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McKelvey School of Engineering

Masters and Johnson Lecture Series 2022: Let Young People Tell Their Story: From Robert Rayford to the Current Generation

Wednesday, November 16 | 5:30 PM - 7:00 PM

Brown Hall, Brown Lounge
Brown Hall, St. Louis, MO 63130

Nationally acclaimed HIV organizer and author Theodore (Ted) Kerr and founder and director of St. Louis's Griot Museum of Black History, Lois Conley, will share the largely untold story of Robert Rayford. Rayford was a 16 year-old Black teenager who died in 1969 in St Louis. In 1985, after testing his saved tissues, it was determined he died with HIV, twelve years prior to the biomedical establishment's recognition of the virus. Kerr and Conley will connect Rayford's life and death with ongoing political and cultural conditions that allow for young people to experience sexual health disparities today.

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The Masters and Johnson Annual Lecture honors late sex researchers and founders of modern sex therapy, William Masters and Virginia Johnson. Masters and Johnson conducted clinical sex research at Washington University from the 1950s through the 1970s. Their clinical observation of sexual behavior enabled them to dispel myths about vaginal orgasm, erectile dysfunction, masturbation, and older adult asexuality.
 

Event Type

Lectures & Presentations

Schools

Brown School

Topic

Humanities & Society, Medicine & Health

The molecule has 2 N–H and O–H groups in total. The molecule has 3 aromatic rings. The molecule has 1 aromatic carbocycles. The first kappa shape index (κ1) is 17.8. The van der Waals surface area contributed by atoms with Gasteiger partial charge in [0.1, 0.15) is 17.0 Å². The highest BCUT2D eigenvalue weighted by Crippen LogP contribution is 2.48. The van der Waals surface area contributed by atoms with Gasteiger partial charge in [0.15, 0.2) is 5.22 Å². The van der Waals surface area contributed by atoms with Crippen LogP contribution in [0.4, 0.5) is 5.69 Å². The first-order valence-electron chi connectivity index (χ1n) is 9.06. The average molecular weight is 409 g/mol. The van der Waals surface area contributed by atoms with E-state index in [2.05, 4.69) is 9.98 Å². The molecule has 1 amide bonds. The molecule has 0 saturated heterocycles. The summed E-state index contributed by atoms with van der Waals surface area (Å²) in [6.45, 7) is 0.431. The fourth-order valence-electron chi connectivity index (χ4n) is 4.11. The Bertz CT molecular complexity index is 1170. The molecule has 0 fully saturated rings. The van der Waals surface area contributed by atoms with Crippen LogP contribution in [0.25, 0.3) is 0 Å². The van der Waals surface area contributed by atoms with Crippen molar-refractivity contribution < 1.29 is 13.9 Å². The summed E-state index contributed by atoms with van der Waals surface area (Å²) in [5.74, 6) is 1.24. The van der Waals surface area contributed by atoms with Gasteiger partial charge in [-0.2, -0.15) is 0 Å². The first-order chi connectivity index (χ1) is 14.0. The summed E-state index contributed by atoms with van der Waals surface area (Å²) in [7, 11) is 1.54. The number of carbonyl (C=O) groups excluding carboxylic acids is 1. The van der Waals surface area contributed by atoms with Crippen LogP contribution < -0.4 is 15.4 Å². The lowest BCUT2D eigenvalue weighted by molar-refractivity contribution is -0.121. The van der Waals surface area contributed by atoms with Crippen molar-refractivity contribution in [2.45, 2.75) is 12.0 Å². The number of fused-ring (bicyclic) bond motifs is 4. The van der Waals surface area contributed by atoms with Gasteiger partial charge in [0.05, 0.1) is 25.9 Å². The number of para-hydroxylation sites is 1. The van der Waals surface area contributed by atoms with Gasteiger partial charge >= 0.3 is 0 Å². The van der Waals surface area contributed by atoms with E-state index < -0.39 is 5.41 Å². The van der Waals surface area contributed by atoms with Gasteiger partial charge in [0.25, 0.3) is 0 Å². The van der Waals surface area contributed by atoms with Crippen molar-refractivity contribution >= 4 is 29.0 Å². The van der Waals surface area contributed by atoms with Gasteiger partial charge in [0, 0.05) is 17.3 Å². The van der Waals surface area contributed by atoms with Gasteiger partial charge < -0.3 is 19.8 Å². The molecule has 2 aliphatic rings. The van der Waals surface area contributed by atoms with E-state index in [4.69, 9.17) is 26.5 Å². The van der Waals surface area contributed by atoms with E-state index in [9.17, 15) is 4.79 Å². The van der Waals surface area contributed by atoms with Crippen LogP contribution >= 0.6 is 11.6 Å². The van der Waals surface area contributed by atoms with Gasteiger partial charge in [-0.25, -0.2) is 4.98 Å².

Department
Office of the Provost
Event Contact

Molly Pearson | mollypearson@wustl.edu

Speaker Information

Canadian-born Theodore Kerr is a Brooklyn-based writer, organizer and artist whose work focuses on HIV/AIDS, community, and culture. Kerr's writing has appeared in Women's Studies Quarterly, The New Inquiry, BOMB, CBC (Canada), Lambda Literary, POZ Magazine, The Advocate, Cineaste, The St. Louis American, IndieWire, HyperAllergic, and other publications. In 2016, he won the Best Journalism award from POZ Magazine for his HyperAllergic article on race, HIV, and art. In 2015, Kerr was the editor for an AIDS-focused issue of the We Who Feel Differently journal.

Lois Conley is the visionary who founded The Griot Museum of Black History by employing a grassroots, social entrepreneurial approach. As the Museum’s executive director, for the past 25 years, she has led all administrative, financial, and curatorial functions. She dares to curate themes that challenge the status quo. Her community-facing interpretative style, which combines the aesthetics of art with the details of the humanities, has earned local and national recognition for the Museum.

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